Kung fu tourism booming in Qufu
QUFU, China - In the countryside outside the birthplace of the Chinese sage Confucius, 35 students - the vast majority of them foreigners - battle the elements as well as exhaustion at a remote kung f
QUFU, China – In the countryside outside the birthplace of the Chinese sage Confucius, 35 students – the vast majority of them foreigners – battle the elements as well as exhaustion at a remote kung fu training academy.
The students in Qufu, from as far afield as Brazil, Ukraine, Spain and France, vary in age from six – a young boy who accompanied his mother on a summer holiday – to 50.
It is a disciplined, regimented regime, with activities beginning at 6.00 am every day and featuring several hours of practice.
This includes runs up and down thousands of steps through the steep hills of a neighboring national park, interspersed with meals.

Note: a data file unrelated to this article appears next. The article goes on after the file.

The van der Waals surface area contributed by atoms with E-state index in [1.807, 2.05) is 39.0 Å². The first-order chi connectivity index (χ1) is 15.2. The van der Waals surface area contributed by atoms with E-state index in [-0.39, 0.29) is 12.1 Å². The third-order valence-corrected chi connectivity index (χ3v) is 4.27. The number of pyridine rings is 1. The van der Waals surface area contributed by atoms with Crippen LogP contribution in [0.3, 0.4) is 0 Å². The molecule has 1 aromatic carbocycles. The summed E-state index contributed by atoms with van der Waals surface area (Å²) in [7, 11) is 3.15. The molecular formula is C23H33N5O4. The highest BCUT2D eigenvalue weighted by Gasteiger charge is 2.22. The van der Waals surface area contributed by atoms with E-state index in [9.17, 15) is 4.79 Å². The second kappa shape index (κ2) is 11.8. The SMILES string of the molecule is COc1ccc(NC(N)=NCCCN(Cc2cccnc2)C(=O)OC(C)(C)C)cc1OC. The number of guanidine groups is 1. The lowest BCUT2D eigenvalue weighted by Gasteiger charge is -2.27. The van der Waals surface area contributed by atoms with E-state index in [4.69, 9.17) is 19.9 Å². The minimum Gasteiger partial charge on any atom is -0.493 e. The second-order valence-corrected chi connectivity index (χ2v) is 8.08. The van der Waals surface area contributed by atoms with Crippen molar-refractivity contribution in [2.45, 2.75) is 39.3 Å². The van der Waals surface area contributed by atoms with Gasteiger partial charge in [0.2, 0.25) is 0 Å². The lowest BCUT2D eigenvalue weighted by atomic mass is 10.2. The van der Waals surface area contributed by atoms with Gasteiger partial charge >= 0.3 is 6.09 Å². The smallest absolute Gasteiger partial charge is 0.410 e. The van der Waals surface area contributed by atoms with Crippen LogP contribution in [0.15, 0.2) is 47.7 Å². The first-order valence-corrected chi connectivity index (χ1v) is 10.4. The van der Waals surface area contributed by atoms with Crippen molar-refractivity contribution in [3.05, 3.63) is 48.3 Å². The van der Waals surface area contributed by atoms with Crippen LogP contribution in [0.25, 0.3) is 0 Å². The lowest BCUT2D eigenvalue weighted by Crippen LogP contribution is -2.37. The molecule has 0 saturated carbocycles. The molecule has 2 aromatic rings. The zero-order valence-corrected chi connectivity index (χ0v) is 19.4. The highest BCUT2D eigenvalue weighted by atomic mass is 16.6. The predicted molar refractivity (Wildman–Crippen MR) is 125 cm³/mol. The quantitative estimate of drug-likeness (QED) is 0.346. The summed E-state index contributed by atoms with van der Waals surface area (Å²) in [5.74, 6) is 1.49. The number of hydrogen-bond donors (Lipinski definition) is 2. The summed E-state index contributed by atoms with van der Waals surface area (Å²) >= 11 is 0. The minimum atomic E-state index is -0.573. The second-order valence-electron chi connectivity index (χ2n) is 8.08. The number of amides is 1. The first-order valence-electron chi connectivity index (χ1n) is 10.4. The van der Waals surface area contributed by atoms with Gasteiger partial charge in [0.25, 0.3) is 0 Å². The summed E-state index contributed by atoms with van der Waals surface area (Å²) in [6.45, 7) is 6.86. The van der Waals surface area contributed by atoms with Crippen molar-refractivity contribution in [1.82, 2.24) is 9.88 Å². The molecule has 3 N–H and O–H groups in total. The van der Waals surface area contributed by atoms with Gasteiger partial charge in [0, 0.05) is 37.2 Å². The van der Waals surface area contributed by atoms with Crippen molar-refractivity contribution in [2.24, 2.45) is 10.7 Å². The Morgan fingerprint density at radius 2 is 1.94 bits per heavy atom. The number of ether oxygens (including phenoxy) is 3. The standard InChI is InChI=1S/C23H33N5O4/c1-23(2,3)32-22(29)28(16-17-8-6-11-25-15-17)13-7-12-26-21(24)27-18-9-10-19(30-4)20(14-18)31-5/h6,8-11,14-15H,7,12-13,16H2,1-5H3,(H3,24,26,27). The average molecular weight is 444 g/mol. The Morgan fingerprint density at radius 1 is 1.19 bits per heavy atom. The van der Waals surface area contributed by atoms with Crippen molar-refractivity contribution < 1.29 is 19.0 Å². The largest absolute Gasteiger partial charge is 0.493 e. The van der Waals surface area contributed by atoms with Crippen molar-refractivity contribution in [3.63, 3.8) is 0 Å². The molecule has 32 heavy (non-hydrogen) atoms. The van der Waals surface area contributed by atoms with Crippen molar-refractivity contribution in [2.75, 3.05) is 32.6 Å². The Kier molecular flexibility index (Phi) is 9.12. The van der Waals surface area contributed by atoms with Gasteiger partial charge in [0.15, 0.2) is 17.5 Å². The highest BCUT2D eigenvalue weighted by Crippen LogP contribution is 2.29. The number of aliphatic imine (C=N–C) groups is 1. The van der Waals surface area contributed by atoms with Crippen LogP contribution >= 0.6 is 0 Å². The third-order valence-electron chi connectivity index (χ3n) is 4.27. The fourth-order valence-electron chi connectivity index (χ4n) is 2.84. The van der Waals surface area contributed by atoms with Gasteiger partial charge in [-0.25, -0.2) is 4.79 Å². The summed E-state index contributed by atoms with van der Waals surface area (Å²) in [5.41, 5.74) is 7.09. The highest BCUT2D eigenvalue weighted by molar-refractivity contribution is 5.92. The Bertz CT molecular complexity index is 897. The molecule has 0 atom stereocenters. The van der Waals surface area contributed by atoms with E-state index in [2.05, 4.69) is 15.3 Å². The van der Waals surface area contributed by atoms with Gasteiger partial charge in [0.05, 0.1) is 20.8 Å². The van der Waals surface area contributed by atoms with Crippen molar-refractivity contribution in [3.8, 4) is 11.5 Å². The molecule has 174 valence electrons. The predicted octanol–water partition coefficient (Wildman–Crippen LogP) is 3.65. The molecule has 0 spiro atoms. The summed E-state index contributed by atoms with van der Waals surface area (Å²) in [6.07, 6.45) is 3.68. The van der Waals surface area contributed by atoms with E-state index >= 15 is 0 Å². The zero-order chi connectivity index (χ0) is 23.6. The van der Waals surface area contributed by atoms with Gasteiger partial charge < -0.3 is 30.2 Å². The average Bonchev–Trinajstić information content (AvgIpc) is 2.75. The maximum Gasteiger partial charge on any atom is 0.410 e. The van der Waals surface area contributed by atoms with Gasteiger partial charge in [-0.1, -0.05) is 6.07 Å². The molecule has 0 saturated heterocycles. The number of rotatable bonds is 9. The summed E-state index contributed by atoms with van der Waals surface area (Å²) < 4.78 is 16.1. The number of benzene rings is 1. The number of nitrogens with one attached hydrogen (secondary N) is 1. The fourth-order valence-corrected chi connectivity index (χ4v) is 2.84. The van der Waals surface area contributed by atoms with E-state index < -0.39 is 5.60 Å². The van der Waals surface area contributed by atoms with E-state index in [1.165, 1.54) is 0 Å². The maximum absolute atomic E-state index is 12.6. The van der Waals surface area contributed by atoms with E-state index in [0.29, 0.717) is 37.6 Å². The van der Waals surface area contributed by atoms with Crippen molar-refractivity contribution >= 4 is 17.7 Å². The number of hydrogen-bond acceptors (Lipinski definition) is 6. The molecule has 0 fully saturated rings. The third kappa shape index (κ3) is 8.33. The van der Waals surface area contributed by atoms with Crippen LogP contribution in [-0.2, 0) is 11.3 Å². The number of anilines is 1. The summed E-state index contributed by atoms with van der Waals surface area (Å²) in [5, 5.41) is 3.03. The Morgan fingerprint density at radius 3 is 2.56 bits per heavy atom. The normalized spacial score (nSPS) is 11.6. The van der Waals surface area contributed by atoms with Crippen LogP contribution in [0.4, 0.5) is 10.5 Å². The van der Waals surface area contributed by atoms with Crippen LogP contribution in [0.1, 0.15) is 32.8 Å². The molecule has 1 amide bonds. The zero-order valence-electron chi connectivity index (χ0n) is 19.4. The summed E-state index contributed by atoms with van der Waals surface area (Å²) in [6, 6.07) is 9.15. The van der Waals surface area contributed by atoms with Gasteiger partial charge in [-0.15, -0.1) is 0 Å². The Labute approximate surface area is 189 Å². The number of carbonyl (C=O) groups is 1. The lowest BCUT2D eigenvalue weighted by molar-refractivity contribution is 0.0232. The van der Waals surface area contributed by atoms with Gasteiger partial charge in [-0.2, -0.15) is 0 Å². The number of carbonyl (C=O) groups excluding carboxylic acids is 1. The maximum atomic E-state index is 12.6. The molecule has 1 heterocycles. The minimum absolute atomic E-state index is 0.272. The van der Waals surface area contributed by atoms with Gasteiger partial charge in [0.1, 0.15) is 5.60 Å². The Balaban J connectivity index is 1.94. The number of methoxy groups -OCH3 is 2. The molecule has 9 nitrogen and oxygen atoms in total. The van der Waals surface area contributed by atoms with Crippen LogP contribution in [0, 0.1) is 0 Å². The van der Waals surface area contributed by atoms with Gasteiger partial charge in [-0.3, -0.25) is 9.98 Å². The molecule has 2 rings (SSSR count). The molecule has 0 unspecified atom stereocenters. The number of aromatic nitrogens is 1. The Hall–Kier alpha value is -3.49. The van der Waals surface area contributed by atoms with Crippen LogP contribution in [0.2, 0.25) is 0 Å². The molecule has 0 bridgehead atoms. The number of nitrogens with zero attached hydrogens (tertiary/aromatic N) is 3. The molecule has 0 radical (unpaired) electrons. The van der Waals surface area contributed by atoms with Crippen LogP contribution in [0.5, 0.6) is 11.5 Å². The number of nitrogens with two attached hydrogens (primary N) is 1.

The students are divided into three groups based on their ability, with each group assigned a kung fu master who blows a whistle at the start of every activity.
They line up to pay their respects to him each time.
The learners can choose how long to stay, from those taking short breaks to one Dutch man who has been training for a year to become a kung fu master and open his own academy in Holland.
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Qufu, in the eastern province of Shandong, is best known as the birthplace of Confucius, and the town is dominated by his family’s sprawling residence.
At times the school can feel like a holiday camp. But the kung fu masters do not hesitate to punish those who fail to follow instructions to the letter – including by assigning students to clean the gym for a week.